Reactions were mixed to a California group’s proposed takeover of CareOregon during virtual listening sessions the state hosted Wednesday.
Under the proposal, SCAN Group, a California-based nonprofit that oversees Medicare Advantage plans and other programs, would essentially acquire control of CareOregon, a nonprofit that provides health care to more than 500,000 low-income Oregonians.
If the deal is approved, a new entity, HealthRight Group, would be formed, with the same leadership and out-of-state headquarters that operates SCAN. CareOregon and SCAN would become subsidiaries of HealthRight.
“CareOregon will pay SCAN Group $120 million to become a subsidiary of HealthRight, and CareOregon will contribute $25 million to launch a charitable foundation to serve the needs of Oregonians,” Stacy DeLong of the Health Care Market Oversight Program said during one of the sessions.
Leaders of the nonprofits say the merger will strengthen their efforts to serve the public as they try to compete in Medicare and Medicaid markets.
But CareOregon’s role as a major player serving members of the Oregon Health Plan — including a central role in Health Share of Oregon, the organization overseeing OHP care in greater Portland — means practitioners and health care insiders are closely watching the deal.
Tom Sincic, a retired Multnomah County family nurse practitioner and health care reform activist, spoke during the listening session Wednesday morning. “CareOregon was founded to enhance access to care to local communities,” he said in accompanying written comments. “Oregon should not allow over $1 billion dollars and a well performing clinical network to move to out of state management/control … Whether for profit or nonprofit, a move to a multistate company reduces the accountability that an organization has to any one state or even more so to the local community it is supposed to serve.”
Dr. Andrew Mendenhall, CEO of the Portland nonprofit Central City Concern, however, spoke in favor of the merger during the sessions. (Disclosure: Mendenhall is a member of The Lund Report’s newly formed community advisory board.)
“This initiative reflects the urgency to establish a locally controlled, community-based, non-profit payer model that can not only survive but thrive in today’s increasingly consolidated and for-profit healthcare landscape,” he said in his written version of the comments. “Both organizations share a deep dedication to providing quality care for individuals often marginalized by our healthcare system.”
Other providers and organizations also weighed in with written comments, most of them supportive. They included Chair of the Tillamook Board of Commissioners Erin Skaar, who sits on the board of one of the care organizations operated by CareOregon, Columbia-Pacific Coordinated Care Organization. “I believe that establishing HealthRight Group is a powerful step to ensure that health care in Northwest Oregon remains locally controlled, community-based and puts people before profits,” Skaar wrote.
Those with concerns about the merger, however, dominated the afternoon session.
An unnamed nurse practitioner from Southern Oregon said, “My concern with this larger organization is how can we be totally confident that we won’t have additional complexities with the larger organization and, you know, being able to control locally our specific needs within our community, working with the local HMOs and other clinics and services in our area.”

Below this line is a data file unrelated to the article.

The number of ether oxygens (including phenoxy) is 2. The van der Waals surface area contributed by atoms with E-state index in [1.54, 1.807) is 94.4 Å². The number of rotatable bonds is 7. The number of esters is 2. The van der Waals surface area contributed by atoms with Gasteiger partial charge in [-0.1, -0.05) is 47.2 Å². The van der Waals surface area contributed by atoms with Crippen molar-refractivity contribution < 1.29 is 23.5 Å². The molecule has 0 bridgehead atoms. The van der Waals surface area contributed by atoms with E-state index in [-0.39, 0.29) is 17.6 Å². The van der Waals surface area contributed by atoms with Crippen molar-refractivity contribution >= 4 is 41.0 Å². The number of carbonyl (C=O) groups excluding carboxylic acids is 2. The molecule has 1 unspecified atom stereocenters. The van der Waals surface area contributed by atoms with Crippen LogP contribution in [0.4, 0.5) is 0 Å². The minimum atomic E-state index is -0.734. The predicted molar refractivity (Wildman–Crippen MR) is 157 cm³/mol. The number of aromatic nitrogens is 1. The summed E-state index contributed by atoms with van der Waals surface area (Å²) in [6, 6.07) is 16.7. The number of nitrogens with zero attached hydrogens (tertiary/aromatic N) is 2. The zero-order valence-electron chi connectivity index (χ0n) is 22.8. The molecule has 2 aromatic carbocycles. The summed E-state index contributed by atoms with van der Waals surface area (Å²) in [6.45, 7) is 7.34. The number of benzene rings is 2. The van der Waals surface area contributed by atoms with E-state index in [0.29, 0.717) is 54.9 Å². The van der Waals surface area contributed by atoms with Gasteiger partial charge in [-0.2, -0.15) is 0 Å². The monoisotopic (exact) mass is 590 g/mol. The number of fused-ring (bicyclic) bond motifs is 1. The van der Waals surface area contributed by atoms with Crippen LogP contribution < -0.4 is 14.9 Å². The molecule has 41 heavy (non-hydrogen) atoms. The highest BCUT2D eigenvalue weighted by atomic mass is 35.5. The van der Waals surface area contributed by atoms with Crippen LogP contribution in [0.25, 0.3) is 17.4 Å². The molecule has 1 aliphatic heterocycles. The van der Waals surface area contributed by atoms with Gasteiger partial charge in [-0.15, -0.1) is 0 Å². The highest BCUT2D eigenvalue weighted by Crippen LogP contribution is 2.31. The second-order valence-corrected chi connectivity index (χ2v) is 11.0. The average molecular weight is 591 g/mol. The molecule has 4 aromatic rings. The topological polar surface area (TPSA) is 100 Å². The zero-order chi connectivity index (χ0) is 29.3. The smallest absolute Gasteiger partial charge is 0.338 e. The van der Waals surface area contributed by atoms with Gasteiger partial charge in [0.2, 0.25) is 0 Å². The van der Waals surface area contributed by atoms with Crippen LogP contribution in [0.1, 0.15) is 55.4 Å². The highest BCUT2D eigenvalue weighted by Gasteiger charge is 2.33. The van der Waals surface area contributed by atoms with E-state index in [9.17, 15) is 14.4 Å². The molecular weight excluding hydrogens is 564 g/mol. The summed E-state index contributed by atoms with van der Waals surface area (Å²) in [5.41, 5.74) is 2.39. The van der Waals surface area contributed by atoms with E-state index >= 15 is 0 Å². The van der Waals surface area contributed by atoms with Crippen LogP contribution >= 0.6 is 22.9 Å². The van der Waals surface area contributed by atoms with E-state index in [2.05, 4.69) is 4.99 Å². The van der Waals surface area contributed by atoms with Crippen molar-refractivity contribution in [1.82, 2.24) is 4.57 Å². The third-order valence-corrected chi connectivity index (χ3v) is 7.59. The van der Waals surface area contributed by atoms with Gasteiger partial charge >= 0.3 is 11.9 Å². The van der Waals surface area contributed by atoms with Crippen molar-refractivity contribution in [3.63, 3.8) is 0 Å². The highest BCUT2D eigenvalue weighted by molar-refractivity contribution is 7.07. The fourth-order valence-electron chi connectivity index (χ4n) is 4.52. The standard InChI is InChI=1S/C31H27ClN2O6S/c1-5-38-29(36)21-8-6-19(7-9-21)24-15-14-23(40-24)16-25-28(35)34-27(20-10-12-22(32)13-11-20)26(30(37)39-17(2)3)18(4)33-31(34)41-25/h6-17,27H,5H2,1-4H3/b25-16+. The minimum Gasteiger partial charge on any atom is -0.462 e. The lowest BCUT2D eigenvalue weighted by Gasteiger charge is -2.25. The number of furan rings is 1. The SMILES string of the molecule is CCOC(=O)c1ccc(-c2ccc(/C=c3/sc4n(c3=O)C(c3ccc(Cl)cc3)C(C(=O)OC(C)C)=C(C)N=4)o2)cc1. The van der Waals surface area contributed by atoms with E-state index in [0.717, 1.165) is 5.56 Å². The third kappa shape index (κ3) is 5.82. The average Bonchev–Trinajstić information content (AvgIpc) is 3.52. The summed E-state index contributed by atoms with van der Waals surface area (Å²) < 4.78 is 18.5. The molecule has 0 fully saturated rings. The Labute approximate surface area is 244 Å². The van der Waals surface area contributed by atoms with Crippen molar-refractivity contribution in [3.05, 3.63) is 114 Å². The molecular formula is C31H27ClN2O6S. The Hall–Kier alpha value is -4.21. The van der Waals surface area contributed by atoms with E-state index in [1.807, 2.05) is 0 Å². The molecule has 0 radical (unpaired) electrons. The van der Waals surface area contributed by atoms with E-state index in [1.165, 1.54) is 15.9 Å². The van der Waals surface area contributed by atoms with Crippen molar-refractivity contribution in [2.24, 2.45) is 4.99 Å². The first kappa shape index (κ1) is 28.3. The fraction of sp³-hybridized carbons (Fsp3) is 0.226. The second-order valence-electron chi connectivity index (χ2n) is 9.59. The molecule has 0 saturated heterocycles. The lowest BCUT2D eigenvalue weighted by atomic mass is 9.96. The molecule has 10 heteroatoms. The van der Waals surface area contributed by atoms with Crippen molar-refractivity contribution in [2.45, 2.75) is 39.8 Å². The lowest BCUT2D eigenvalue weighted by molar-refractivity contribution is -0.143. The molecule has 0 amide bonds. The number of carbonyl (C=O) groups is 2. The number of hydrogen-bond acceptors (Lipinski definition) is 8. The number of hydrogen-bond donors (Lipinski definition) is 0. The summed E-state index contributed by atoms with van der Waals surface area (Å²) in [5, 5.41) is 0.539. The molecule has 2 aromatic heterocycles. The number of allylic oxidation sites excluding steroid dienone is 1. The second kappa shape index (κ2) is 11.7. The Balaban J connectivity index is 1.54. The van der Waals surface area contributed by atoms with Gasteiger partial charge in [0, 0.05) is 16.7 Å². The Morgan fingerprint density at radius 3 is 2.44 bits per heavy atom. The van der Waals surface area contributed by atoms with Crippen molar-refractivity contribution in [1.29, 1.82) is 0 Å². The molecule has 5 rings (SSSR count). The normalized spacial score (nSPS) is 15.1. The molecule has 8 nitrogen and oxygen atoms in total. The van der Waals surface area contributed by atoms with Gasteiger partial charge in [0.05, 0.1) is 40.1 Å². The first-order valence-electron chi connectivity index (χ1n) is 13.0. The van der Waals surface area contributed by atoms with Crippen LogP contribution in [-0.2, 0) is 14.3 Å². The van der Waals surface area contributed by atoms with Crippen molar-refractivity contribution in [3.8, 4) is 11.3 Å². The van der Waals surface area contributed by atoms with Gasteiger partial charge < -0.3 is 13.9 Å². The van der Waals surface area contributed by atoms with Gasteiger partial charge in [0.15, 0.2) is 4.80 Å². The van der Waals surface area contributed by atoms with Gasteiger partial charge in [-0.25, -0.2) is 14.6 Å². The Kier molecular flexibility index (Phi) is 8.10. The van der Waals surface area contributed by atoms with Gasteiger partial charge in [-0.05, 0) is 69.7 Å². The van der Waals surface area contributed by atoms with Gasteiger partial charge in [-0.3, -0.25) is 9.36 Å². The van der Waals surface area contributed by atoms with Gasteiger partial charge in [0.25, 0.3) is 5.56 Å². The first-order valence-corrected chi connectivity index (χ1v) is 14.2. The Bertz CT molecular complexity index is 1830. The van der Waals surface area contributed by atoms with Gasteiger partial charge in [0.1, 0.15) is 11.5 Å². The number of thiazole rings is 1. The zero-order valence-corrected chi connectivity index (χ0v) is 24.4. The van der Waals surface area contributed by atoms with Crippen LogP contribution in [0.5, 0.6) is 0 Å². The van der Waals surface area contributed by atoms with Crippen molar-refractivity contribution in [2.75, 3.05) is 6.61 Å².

Michael, a therapist in Southern Oregon, echoed the nurse. “One of my major concerns about this merger is how that’s going to affect the individual CCOs that are part of Care Oregon,” he said.
Charles Gallia, a former Oregon Health Authority employee, said that Oregon Health Plan care organizations are supposed to reinvest in their local communities’ well being. That community orientation is “not something that can be handled by outsourcing,” he said. “I think that this move is actually dismantling something that has taken decades to do.”
Attendance at the listening sessions was sparse, perhaps because their timing, or because publicity of the notice was buried in the website of an obscure program — Oregon’s relatively new health care merger-review office — as well as in a press release that drew limited media coverage. Members of the public looking at the website have to wade through numerous technical filings. One speaker in the afternoon session who did not give their name expressed frustration after state employees declined to answer any of the public’s questions, saying the session was intended only to accept comment.
“I’m having a bit of difficulty with this format because this feels very pro forma to me, so you’re hearing our fears, but there’s no interaction that’s giving us information … It just feels awkward to be voicing our fears without any way to get reassurance or information.”
John Santa, member of the board overseeing the Oregon Health Authority who’d commented earlier, testified on his own behalf and agreed that the issue is complex He said while lawyers might be able to figure it out, “for the rest of us, it’s a challenge.” He urged people to take the time to learn about the merger, stressing its importance and saying “the ship has not yet left the harbor.”
More public hearings are in the works. A separate program within the Oregon Health Authority will hold hearings and conduct its own review of the merger, while focusing on its impact on the Oregon Health Plan.
The state Department of Consumer and Business Services, which oversees health insurers, will also conduct further review, based in part on the Oregon Health Authority’s recommendation.
The merger of nonprofits will also undergo the review of the Oregon Department of Justice.
The state’s merger program, the Health Care Market Oversight unit, expects to complete its work by mid-January, according to a spokesperson, Erica Heartquist.